­The British military has sent leaflets to residents of the upscale east London neighborhood of Bow Quarter saying it will be installing High Velocity Missile (HVM) systems on rooftops to protect the 2012 Olympic Games this summer. The move appears to be part of a plan set forth by Defense Secretary Philip Hammond last November, who said Britain would be installing surface-to-air missiles in London to safeguard Olympic events from an aerial attack. In 2008, China also installed missile systems in Beijing during the Olympics.

 

Saudi Arabia takes in Bin Laden family ‘on humanitarian grounds’

­Saudi Arabia has allowed the family of late al Qaeda leader Osama bin Laden to enter its territory on “a humanitarian, legal and administrative basis,” Reuters quotes local media as saying.  Earlier this week the family was deported from Pakistan, where the world’s most wanted man was killed by US Special Forces almost a year ago. A Saudi official said bin Laden’s wives and children arrived in the kingdom on Thursday, but did not specify how many family members had arrived. Previous reports suggest that three widows, seven children and four grandchildren had been deported. “It is not appropriate to intrude on the privacy of the bin Laden family in the kingdom in any way,” stressed the official.

 

Mali’s junta rejects West African transition plan

­The military junta that seized power in Mali last month will not agree to extend the rule of an interim civilian government, junta leader Amadou Sanogo said during a meeting with mediators from the ECOWAS regional bloc. Sanogo stressed, though, that the junta will stick to an earlier plan signed with ECOWAS, which calls for power to be transferred to a civilian government for forty days with elections scheduled afterwards. The meeting was marred by soldier protests, during which armed servicemen chanted anti-ECOWAS slogans and said they would not cooperate with the regional bloc’s mediators. Mali has been torn apart by Islamists and secessionists since the coup.

 

One dies, dozens injured in Missouri tent collapse

­One person died and at least 100 were injured as rough winds blew over a large tent at Busch Stadium in St. Louis, Missouri. The man who died suffered a heart attack, says The St. Louis Post-Dispatch. According to KSDK News, 17 people were taken to hospital with five of them in critical condition. The rest were treated at the scene. On Saturday, a few hundred people gathered at the stadium to celebrate, as the Cardinals beat the Milwaukee Brewers earlier in the afternoon.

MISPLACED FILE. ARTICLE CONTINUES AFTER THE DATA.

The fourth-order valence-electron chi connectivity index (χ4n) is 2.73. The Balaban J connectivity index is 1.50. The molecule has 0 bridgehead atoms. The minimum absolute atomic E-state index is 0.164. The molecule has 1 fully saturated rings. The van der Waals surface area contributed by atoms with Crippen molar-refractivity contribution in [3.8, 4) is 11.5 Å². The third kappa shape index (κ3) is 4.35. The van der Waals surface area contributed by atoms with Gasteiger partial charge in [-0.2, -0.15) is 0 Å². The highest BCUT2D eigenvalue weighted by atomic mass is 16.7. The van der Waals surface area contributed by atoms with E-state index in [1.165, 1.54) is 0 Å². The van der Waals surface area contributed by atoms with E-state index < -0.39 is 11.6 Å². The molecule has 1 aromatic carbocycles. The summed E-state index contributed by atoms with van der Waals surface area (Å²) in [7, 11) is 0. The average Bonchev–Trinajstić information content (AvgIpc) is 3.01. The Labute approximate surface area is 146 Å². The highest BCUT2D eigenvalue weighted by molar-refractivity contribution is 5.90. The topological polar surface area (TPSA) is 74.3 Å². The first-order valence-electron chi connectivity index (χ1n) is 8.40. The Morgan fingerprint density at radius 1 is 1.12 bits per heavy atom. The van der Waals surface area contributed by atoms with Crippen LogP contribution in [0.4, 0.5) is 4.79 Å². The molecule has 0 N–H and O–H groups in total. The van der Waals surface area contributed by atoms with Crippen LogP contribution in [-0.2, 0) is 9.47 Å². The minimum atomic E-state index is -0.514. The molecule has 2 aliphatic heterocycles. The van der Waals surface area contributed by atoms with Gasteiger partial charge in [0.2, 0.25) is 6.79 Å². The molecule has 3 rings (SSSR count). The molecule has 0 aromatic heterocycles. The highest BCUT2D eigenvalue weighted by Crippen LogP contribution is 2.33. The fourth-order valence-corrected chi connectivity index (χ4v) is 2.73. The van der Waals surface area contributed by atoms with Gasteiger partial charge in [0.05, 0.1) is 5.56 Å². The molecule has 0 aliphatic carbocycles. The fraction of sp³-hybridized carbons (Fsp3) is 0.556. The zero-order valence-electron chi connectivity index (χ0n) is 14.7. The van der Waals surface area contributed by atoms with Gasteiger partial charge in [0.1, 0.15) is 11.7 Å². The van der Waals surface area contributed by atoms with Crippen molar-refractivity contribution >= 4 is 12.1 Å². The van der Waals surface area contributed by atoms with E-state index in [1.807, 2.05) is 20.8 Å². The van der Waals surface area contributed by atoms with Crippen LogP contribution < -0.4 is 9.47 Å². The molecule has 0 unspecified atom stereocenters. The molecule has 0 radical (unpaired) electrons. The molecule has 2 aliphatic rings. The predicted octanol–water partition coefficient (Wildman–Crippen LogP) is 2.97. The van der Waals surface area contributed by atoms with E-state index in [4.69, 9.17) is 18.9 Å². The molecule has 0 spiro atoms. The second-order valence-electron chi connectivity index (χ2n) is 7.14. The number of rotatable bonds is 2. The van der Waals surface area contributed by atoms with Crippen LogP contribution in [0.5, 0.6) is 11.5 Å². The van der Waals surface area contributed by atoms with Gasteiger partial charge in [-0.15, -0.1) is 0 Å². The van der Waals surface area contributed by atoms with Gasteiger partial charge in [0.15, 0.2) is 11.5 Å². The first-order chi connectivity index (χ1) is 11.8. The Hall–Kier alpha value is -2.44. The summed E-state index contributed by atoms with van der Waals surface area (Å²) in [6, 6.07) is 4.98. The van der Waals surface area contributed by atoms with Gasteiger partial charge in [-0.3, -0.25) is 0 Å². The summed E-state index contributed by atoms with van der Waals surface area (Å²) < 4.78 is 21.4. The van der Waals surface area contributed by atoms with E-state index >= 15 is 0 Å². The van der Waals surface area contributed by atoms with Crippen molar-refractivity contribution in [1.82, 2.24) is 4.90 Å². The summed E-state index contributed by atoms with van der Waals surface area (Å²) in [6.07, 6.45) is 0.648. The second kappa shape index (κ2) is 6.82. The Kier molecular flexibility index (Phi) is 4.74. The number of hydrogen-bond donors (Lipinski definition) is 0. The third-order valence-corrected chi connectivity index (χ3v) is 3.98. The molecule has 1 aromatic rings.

Spain to obstruct ECB protesters with Schengen suspension

­Madrid has temporarily restored border checks along its borders ahead of the upcoming European Central Bank (ECB) meeting in Barcelona. Spain says it is required to hold foreign protesters back from disrupting the meeting, which is set for May 3. The government fears an overflow of activists hoping to protest austerity measures implemented throughout Europe. The unprecedented travel restriction, which overrides the Schengen Protocol, will run until May 4. Schengen, which provides for the free movement of citizens among the 27 EU nations, can only be temporarily interrupted in the case of a serious threat to public order or national security.

 

Six dead and 16 injured in Pakistani violence

­At least six people have been killed and 16 others wounded in Karachi, Pakistan’s largest city, police said Saturday. The victims, which included several police officers, were attacked by unidentified men armed with hand grenades and a rocket launcher. Police described them as “terrorists.” Several arrests followed the attack. Law enforcement agencies met heavy resistance Friday as they moved against criminal elements in the area.

 

Bolivian sex workers hunger strike to support doctors

­Sex workers in the Bolivian city of El Alto declared a hunger strike on Saturday, demanding that authorities find a solution to a month-long doctors’ strike there.  The Bolivian doctors’ public action has caused many hospitals in the country to close down. About a dozen male and female sex workers crowded in the lobby of a health center chanting: “Useless [Health] minister, we want a solution!” They claim their personal health is at risk as they have not received their weekly check-ups for several weeks.  The law provides they receive obligatory weekly examinations at hospitals, free of charge. The protesters warn of a possible outbreak of STDs or HIV/AIDS if the situation continues. Some 45,000 sex workers are registered in Bolivia.

 

Sarkozy dares Strauss-Kahn to prove scandal was a setup

­French President Nicolas Sarkozy dared IMF ex-chief Dominique Strauss-Kahn to take legal action to prove allegations that “political enemies” ensured a sex scandal to destroy his shot at a presidential bid.  “I say to Strauss-Kahn: explain yourself with the judicial authorities and spare the French people your comments,” Sarkozy said on Saturday. Before his arrest in May, Strauss-Kahn topped the list of Socialist party nominees for president. He now tells The Guardianthat operatives linked to Sarkozy made sure that hotel maid Nafissatou Diallo went to the police to report sex abuse. Strauss-Kahn’s dramatic arrest in the New York, which followed the maid’s complaint, shattered his hopes of winning the presidency and forced his resignation from the IMF days later.

Five dead in airplane crash in Switzerland

­At least five people have been killed in a small airplane crash near the village of Tatroz in the western Swiss canton of Fribourg, a police spokesperson said. No one on the ground was hurt, though police are investigating whether an additional passenger was killed in the accident. The airplane was flying from a small airport near the city of Lausanne to an airstrip in Fribourg.
Disclaimer:

The Los Angeles Post considers and values news from all sources from all sources throughout the world. We are reporting what is printed or blogged from many sources and do not necessarily agree with the views of the news sources. This will give our readers of how others see the world.